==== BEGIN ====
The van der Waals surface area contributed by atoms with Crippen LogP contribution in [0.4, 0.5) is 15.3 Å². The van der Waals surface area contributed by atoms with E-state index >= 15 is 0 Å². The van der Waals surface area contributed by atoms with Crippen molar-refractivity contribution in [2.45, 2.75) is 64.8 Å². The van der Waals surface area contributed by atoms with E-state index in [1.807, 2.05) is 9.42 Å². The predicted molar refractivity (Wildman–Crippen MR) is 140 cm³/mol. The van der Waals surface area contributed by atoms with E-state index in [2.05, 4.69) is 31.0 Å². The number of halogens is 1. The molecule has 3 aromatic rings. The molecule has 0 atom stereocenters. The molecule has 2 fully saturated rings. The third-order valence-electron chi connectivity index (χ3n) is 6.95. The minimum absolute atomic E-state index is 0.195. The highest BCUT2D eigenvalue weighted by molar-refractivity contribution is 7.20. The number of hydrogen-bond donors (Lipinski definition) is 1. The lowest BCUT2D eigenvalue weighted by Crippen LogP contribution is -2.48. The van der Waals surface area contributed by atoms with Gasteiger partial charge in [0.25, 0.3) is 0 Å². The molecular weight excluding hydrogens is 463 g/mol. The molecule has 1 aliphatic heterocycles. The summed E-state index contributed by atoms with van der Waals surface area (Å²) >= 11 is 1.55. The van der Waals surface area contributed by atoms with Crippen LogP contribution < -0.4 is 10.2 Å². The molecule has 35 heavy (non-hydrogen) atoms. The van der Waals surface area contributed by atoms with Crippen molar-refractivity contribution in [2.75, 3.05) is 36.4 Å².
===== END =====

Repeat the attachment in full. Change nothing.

The van der Waals surface area contributed by atoms with Crippen LogP contribution in [0.4, 0.5) is 15.3 Å². The van der Waals surface area contributed by atoms with E-state index >= 15 is 0 Å². The van der Waals surface area contributed by atoms with Crippen molar-refractivity contribution in [2.45, 2.75) is 64.8 Å². The van der Waals surface area contributed by atoms with E-state index in [1.807, 2.05) is 9.42 Å². The predicted molar refractivity (Wildman–Crippen MR) is 140 cm³/mol. The van der Waals surface area contributed by atoms with E-state index in [2.05, 4.69) is 31.0 Å². The number of halogens is 1. The molecule has 3 aromatic rings. The molecule has 0 atom stereocenters. The molecule has 2 fully saturated rings. The third-order valence-electron chi connectivity index (χ3n) is 6.95. The minimum absolute atomic E-state index is 0.195. The highest BCUT2D eigenvalue weighted by molar-refractivity contribution is 7.20. The number of hydrogen-bond donors (Lipinski definition) is 1. The lowest BCUT2D eigenvalue weighted by Crippen LogP contribution is -2.48. The van der Waals surface area contributed by atoms with Gasteiger partial charge in [0.25, 0.3) is 0 Å². The molecular weight excluding hydrogens is 463 g/mol. The molecule has 1 aliphatic heterocycles. The summed E-state index contributed by atoms with van der Waals surface area (Å²) >= 11 is 1.55. The van der Waals surface area contributed by atoms with Crippen LogP contribution < -0.4 is 10.2 Å². The molecule has 35 heavy (non-hydrogen) atoms. The van der Waals surface area contributed by atoms with Crippen molar-refractivity contribution in [2.75, 3.05) is 36.4 Å².